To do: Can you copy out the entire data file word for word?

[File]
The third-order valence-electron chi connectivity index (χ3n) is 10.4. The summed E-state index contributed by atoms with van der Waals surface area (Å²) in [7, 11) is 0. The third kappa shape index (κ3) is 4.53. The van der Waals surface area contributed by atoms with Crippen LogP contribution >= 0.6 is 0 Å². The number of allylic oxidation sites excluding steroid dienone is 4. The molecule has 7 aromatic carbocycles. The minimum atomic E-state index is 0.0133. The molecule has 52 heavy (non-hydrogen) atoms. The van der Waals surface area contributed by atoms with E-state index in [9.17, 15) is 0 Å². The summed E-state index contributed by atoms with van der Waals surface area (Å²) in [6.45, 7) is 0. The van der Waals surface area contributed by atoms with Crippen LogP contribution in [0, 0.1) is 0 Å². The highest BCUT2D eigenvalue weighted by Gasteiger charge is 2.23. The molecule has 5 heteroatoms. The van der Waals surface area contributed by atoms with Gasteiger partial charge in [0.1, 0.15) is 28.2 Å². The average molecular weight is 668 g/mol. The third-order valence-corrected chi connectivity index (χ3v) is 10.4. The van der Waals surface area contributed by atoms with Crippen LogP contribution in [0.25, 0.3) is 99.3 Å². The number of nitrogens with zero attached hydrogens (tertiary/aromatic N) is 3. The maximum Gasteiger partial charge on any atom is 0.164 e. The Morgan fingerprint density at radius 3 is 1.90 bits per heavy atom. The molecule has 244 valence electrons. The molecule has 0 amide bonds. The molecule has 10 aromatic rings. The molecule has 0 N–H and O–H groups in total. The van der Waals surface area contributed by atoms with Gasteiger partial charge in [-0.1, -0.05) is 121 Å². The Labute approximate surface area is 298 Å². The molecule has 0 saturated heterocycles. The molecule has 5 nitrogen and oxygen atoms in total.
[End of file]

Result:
The third-order valence-electron chi connectivity index (χ3n) is 10.4. The summed E-state index contributed by atoms with van der Waals surface area (Å²) in [7, 11) is 0. The third kappa shape index (κ3) is 4.53. The van der Waals surface area contributed by atoms with Crippen LogP contribution >= 0.6 is 0 Å². The number of allylic oxidation sites excluding steroid dienone is 4. The molecule has 7 aromatic carbocycles. The minimum atomic E-state index is 0.0133. The molecule has 52 heavy (non-hydrogen) atoms. The van der Waals surface area contributed by atoms with E-state index in [9.17, 15) is 0 Å². The summed E-state index contributed by atoms with van der Waals surface area (Å²) in [6.45, 7) is 0. The van der Waals surface area contributed by atoms with Crippen LogP contribution in [0, 0.1) is 0 Å². The highest BCUT2D eigenvalue weighted by Gasteiger charge is 2.23. The molecule has 5 heteroatoms. The van der Waals surface area contributed by atoms with Gasteiger partial charge in [0.1, 0.15) is 28.2 Å². The average molecular weight is 668 g/mol. The third-order valence-corrected chi connectivity index (χ3v) is 10.4. The van der Waals surface area contributed by atoms with Crippen LogP contribution in [0.25, 0.3) is 99.3 Å². The number of nitrogens with zero attached hydrogens (tertiary/aromatic N) is 3. The maximum Gasteiger partial charge on any atom is 0.164 e. The Morgan fingerprint density at radius 3 is 1.90 bits per heavy atom. The molecule has 244 valence electrons. The molecule has 0 amide bonds. The molecule has 10 aromatic rings. The molecule has 0 N–H and O–H groups in total. The van der Waals surface area contributed by atoms with Gasteiger partial charge in [-0.1, -0.05) is 121 Å². The Labute approximate surface area is 298 Å². The molecule has 0 saturated heterocycles. The molecule has 5 nitrogen and oxygen atoms in total.